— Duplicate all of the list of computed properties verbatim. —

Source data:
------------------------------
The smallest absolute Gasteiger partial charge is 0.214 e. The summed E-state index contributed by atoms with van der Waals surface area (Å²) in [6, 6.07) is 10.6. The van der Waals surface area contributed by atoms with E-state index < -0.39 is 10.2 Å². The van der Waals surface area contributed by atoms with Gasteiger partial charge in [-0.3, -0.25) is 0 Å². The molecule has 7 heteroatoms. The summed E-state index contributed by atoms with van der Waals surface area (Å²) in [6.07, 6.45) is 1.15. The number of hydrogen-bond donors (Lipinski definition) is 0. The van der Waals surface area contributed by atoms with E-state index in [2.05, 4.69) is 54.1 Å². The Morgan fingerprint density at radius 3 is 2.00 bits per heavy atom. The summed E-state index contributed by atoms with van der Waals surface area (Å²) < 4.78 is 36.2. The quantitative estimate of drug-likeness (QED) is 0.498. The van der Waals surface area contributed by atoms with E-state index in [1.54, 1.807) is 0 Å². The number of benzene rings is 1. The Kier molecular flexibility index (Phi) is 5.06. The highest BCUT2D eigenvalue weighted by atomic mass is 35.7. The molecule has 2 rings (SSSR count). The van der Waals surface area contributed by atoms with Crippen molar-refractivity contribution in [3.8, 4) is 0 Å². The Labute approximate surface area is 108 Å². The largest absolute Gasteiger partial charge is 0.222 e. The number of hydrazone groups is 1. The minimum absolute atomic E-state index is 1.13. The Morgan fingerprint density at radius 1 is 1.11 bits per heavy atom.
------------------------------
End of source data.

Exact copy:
The smallest absolute Gasteiger partial charge is 0.214 e. The summed E-state index contributed by atoms with van der Waals surface area (Å²) in [6, 6.07) is 10.6. The van der Waals surface area contributed by atoms with E-state index < -0.39 is 10.2 Å². The van der Waals surface area contributed by atoms with Gasteiger partial charge in [-0.3, -0.25) is 0 Å². The molecule has 7 heteroatoms. The summed E-state index contributed by atoms with van der Waals surface area (Å²) in [6.07, 6.45) is 1.15. The number of hydrogen-bond donors (Lipinski definition) is 0. The van der Waals surface area contributed by atoms with E-state index in [2.05, 4.69) is 54.1 Å². The Morgan fingerprint density at radius 3 is 2.00 bits per heavy atom. The summed E-state index contributed by atoms with van der Waals surface area (Å²) < 4.78 is 36.2. The quantitative estimate of drug-likeness (QED) is 0.498. The van der Waals surface area contributed by atoms with E-state index in [1.54, 1.807) is 0 Å². The number of benzene rings is 1. The Kier molecular flexibility index (Phi) is 5.06. The highest BCUT2D eigenvalue weighted by atomic mass is 35.7. The molecule has 2 rings (SSSR count). The van der Waals surface area contributed by atoms with Crippen molar-refractivity contribution in [3.8, 4) is 0 Å². The Labute approximate surface area is 108 Å². The largest absolute Gasteiger partial charge is 0.222 e. The number of hydrazone groups is 1. The minimum absolute atomic E-state index is 1.13. The Morgan fingerprint density at radius 1 is 1.11 bits per heavy atom.